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The Te Kooti Trail

"Stopped by the N.Z. Film Censor! Because of its Amazing Historic Realism – then released because it proved to be the truth. Filmed as it actually happened!"

The Te Kooti Trail, New Zealand, 1927

Scenario, direction, photography: Rudall Hayward
Adapted from the story by Frank H. Bodle
General assistants: Oswald Caldwell, RL Lees & the citizens of Progressive Whakatane
Interiors courtesy of Tornquist Studios, Auckland

With: Jasper Calder, Billie Andreasson, Arthur Lord, Eric Yandall, Edward Armitage, Te Pairi Tuterangi, H Redmond, Mary Kingi, Tina Hunt, AP Warbrick, J Tennant, J Warner, Tom McDermott, Arapeta Tuati, Tipene Hotene

35mm, tinted, 103 min @ 18fps, Exempt

Rudall Hayward (1900-1974) was fascinated by what he called "our rough-hewn story" and believed that material from the period 1840 to 1870 would make films equally as fascinating as any from the American West. It was always in the back of his mind, he said, to popularise New Zealand history by putting it on the big screen as an inspiration for the country’s youth.

Adapted from a newspaper serial written by Frank Bodle, The Te Kooti Trail was based on the account of the sacking of Mill Farm at Te Poronu related in volume 2 of James Cowan’s The New Zealand Wars. Hayward made much of the fact that the film was taken from the official accounts and went to great lengths to ensure its accuracy.

To finance the film Hayward established Whakatane Films Ltd, a syndicate of local businessmen. Altogether £900 was raised and the film was shot on location in seven weeks from early September 1927. The entirely amateur cast was recruited locally. Lead roles were decided by the player’s physical resemblance to the character to be portrayed while smaller roles were given to shareholders in Whakatane Films.

The Te Kooti Trail has received undue notoriety for causing New Zealand’s first homegrown censorship controversy. The film’s release was delayed by the censor WH Tanner (at the request of Maui Pomare, then acting Minister of Internal Affairs) for a special screening to Maori MPs and elders of the Ringatu Church to ensure it did not offend Maori sensibilities. As a result two intertitles were changed.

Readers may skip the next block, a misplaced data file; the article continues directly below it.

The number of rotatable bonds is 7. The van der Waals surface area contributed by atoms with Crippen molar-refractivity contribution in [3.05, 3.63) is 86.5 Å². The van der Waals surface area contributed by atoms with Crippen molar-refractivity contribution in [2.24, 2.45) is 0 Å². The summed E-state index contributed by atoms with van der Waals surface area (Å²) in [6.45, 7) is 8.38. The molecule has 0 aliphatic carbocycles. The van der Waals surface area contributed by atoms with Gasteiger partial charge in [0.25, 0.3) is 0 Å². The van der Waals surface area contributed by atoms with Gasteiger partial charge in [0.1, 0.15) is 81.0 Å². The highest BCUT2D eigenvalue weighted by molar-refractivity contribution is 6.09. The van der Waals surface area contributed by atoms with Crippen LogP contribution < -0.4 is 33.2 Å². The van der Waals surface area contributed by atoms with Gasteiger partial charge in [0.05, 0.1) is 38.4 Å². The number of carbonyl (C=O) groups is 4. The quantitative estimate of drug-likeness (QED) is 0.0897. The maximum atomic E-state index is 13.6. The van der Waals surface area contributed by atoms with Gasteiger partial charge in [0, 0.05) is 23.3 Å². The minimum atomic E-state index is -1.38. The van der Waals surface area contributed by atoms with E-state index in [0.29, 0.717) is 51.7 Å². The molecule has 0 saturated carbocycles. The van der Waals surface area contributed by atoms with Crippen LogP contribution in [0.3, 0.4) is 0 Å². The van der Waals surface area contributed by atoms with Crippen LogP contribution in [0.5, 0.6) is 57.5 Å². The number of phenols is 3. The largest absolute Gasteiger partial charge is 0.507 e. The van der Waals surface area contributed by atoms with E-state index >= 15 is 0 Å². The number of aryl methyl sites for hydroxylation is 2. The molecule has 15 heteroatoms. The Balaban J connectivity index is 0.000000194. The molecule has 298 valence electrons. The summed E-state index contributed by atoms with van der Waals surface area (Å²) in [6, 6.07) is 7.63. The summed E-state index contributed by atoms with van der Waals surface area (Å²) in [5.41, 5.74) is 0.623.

Hayward was incensed by what he saw as political intervention however he used the incident to maximise publicity. The famous by-line "Stopped by the N.Z. Film Censor! Because of its Amazing Historic Realism – then released because it proved to be the truth. Filmed as it actually happened!" quickly appeared.

Billed as New Zealand’s “greatest production”, The Te Kooti Trail had its world premiere at the Strand Theatre, Auckland on 17 November 1927. The film was favourably received and screened throughout New Zealand. Later it formed part of the National Film Library, however, it was only rarely screened until recently.

A nitrate print of The Te Kooti Trail was part of the Film Library’s archive collection transferred to the Film Archive in 1984. At that time decomposing sections of nitrate were removed and transferred to safety film. Subsequent preservation work was carried out as need and finance dictated.

With support from UNESCO, the last of the nitrate was transferred in 1994 and the preservation process was completed. In 2000 the Film Archive won the Haghefilm Award and the full restoration was achieved. This gloriously restored, tinted print of The Te Kooti Trail premiered at Le Giornate del Cinema Muto, Italy in 2001, aptly concluding the celebration of Hayward’s centenary putting him among his international peers.

Early in 2003 a special whanau screening for the descendants of characters, actors and personnel involved in the film was held at Te Hokowhitu-a-Tumatauenga Marae, Whakatane. — Diane Pivac

Rudall Hayward (1900-1974) began making films in the 1920s, when New Zealand's film industry was in its genesis. Filmmaking during this early period was difficult and beset by problems, most notably a lack of funding and equipment. Few were successful at it. Hayward was one of only a small handful who managed to sustain a fulltime career as a filmmaker.

Starting as a nine-year-old assistant to the Projectionist at Hayward's Theatre in Waihi, Rudall Hayward spent his lifetime in film. He died in 1974, but remains one of New Zealand's most prolific filmmakers.

Screenings: The first NZ feature to screen in the mediatheatre The Te Kooti Trail screened on 30 May 2004 as part of a selection made by actor and film maker Whetu Fala. Piano accompaniment was provided by Tama Karena. The Te Kooti Trail screened at the Auckland Museum on 5 February as part of an exhibition honouring Rudall Hayward